## Archive for the ‘Graded Algebras & Modules’ Category

Posted: April 22, 2011 in Graded Algebras & Modules, Noncommutative Ring Theory Notes
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For basic definitions and examples see here. We continue our discussion with a few more examples.

Example 1. Let $R=M_m(A)$ be the algebra of $m \times m$ matrices with entries in an algebra $A.$ Let $e_{ij}$ be the $m \times m$ matrix with $1$ in the $i$-th row and $j$-th column and $0$ anywhere else. Let $R_n = \sum_{i \geq 1} Ae_{i, i+n}$ for all integers $|n| < m.$ For $|n| \geq m$ we define $R_n=0.$ So, for example, if $R=M_2(A),$ then $R_{-1}=Ae_{21}, \ R_0=Ae_{11}+Ae_{22}$ and $R_1=Ae_{12}$ and $R_n = 0$ for all $|n| \geq 2.$ The reason that $R = \bigoplus_{|n| < m} R_n$ holds is that for every $1 \leq i,j \leq m$ we may let $n=j-i.$ Then obviously $|n| < m$ and $e_{ij}=e_{i,i+n} \in R_n.$  Besides, every $e_{ij}$ appears in $R_n$ for the unique $n = j-i.$ Finally $R_nR_k = \sum_{i,j \geq 1} Ae_{i,i+n}e_{j,j+k}$ and $e_{i,i+n}e_{j,j+k}$ is non-zero if and only if $i+n=j.$ Thus

$R_nR_k \subseteq \sum_{i \geq 1} Ae_{i,i+n+k} = R_{n+k}.$

Example 2. Suppose $G_1, G_2$ are two groups and $f: G_1 \longrightarrow G_2$ is an onto group homomorphism. If $R$ is $G_1$-graded, then $R$ is also $G_2$-graded if we define $R_h = \bigoplus_{ \{g \in G_1: \ f(g)=h \} } R_g$ for all $h \in G_2.$ Clearly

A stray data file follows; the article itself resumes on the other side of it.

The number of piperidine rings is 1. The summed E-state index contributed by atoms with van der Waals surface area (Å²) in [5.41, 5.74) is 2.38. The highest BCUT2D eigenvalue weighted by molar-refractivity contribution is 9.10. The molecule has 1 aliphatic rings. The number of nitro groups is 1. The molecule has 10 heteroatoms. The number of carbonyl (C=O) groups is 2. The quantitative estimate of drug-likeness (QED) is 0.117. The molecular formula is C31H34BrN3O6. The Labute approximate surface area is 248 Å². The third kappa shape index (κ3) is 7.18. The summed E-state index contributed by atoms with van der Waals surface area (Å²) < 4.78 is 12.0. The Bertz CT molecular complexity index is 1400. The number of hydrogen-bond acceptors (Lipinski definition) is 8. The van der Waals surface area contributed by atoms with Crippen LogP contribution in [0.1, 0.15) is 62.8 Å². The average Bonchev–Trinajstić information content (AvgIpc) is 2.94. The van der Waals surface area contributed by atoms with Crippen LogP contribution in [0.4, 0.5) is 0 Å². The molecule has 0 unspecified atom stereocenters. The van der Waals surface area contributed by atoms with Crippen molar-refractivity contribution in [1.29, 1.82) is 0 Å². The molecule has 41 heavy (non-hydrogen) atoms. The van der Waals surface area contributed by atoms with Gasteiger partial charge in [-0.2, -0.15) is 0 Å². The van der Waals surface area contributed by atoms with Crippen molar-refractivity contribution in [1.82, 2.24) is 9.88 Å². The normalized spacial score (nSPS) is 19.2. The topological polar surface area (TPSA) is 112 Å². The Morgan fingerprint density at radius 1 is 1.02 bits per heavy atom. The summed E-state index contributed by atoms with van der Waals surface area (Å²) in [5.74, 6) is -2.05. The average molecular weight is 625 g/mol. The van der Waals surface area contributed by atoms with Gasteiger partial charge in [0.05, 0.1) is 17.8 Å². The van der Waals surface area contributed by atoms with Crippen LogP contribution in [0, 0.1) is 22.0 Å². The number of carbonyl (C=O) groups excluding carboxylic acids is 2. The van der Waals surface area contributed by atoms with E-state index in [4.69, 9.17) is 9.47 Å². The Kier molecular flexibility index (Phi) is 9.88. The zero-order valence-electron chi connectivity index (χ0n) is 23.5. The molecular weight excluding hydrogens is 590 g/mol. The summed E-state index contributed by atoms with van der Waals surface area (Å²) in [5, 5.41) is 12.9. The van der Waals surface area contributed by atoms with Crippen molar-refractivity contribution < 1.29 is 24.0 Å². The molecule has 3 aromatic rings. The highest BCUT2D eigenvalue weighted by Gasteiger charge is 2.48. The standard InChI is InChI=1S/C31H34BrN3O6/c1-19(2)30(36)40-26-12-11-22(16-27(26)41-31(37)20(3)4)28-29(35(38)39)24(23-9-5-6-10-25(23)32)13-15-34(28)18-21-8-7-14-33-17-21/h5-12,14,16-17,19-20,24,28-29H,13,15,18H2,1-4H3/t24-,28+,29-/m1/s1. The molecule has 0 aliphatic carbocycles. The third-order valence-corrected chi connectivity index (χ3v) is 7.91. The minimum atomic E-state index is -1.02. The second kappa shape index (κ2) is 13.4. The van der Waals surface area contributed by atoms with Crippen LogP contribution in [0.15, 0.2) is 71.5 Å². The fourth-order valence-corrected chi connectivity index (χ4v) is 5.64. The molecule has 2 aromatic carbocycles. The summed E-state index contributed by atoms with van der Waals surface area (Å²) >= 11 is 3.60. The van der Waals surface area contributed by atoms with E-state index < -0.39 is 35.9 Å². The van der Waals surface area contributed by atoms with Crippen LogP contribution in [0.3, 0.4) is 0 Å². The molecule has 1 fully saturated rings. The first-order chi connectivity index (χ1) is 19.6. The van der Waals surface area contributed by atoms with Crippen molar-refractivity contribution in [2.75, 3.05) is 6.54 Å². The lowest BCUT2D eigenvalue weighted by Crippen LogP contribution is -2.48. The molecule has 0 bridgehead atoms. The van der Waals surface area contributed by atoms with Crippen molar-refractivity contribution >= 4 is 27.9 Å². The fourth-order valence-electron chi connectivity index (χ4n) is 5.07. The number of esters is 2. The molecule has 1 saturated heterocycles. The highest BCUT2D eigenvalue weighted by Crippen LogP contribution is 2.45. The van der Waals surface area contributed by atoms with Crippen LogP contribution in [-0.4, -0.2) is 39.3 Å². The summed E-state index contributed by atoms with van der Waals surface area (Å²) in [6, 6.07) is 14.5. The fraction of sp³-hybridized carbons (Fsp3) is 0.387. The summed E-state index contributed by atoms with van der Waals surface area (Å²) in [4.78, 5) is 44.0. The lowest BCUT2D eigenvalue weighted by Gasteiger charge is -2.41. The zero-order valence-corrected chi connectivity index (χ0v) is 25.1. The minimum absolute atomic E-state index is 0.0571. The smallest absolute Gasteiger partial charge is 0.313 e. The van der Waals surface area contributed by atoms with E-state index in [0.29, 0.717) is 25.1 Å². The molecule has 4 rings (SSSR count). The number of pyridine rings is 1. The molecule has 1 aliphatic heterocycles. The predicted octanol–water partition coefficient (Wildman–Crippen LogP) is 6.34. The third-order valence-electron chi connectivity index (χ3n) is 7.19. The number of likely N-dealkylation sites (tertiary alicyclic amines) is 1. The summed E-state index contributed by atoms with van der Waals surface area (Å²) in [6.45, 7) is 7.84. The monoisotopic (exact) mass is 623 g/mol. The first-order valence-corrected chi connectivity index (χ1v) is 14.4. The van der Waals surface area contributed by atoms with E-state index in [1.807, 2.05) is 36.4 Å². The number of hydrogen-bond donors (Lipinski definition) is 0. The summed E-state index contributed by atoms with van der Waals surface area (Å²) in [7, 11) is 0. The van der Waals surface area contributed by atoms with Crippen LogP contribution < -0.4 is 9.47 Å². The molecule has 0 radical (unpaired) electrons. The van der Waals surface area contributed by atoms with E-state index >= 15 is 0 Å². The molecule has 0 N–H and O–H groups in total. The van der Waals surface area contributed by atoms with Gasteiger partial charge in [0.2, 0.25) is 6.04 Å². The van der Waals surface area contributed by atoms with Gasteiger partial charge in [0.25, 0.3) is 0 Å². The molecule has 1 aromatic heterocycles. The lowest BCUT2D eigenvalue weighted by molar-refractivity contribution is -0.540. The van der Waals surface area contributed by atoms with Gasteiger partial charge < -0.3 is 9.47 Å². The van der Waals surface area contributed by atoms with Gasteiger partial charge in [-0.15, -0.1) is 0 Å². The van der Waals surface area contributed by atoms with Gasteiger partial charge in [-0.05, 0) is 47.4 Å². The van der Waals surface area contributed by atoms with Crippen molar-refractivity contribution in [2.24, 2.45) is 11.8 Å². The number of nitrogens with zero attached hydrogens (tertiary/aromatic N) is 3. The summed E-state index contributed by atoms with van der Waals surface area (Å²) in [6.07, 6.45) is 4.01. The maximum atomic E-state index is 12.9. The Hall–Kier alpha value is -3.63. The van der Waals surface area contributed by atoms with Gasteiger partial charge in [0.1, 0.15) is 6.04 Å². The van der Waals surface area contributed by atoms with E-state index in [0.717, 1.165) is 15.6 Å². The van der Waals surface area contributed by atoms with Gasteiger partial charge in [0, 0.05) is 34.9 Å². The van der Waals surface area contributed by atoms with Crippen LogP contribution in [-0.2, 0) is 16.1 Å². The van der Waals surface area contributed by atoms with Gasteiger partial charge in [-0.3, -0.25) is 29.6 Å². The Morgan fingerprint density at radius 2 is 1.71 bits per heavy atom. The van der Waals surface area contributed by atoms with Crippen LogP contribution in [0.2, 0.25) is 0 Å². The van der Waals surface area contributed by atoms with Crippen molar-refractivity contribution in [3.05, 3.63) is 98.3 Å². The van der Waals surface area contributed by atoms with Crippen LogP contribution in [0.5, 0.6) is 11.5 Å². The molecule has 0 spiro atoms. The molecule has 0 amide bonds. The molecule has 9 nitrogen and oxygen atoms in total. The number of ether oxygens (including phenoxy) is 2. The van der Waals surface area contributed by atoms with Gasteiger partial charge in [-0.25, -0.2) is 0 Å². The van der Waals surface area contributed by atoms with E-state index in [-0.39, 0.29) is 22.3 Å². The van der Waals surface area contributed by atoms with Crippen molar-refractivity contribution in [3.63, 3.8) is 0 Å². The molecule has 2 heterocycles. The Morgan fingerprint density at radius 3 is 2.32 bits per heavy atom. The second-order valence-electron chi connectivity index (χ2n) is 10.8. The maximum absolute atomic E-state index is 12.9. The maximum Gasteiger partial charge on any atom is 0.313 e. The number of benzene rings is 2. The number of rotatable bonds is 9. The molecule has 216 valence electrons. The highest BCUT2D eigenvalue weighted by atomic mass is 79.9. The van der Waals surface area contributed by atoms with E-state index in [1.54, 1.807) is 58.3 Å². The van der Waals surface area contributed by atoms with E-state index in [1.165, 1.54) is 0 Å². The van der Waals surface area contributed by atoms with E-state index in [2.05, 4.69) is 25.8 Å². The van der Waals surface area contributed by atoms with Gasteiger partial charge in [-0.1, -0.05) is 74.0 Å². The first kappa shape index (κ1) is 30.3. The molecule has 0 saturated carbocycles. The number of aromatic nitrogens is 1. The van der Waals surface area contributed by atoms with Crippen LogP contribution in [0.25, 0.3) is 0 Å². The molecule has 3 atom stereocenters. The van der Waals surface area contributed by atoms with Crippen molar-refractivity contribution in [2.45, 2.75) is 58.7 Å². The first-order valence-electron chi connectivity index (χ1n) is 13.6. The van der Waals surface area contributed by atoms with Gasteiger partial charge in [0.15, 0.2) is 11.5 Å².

$\bigoplus_{h \in G_2} R_h = \bigoplus_{g \in G_1} R_g = R.$

It is also easy to see that $R_h R_u \subseteq R_{hu}$ for all $h,u \in G_2.$

Example 3. This example is an application of Example 2. Let $G_1 = \mathbb{Z}$ and $G_2= \mathbb{Z}/2\mathbb{Z}.$ Let $f: G_1 \longrightarrow G_2$ be the natural group homomorphism. Let $R=M_m(A)$ with the grading introduced in Example 1. So, by Example 2, we have a $G_2$-grading for $R=R_0 \oplus R_1,$ where

$R_0 = \bigoplus_{ \{n \in G_1: \ f(n)=0 \}} R_n = \bigoplus_{2 \mid n} R_n = \bigoplus Ae_{i,i+2n} = \bigoplus_{2 \mid i+j} Ae_{ij}$

and, similarly, $R_1$ is the direct sum of all $Ae_{ij}$ such that $i+j$ is odd.

We now move on to define an important concept, i.e. a graded ideal of a graded algebra.

Definition. Let  $R=\bigoplus_{g \in G}R_g$ be a $G$-graded algebra. A graded or homogenous ideal of $R$ is an ideal $I$ such that $I= \bigoplus_{g \in G} (I \cap R_g).$ Graded left or right ideals and graded subalgebras of $R$ are defined analogously.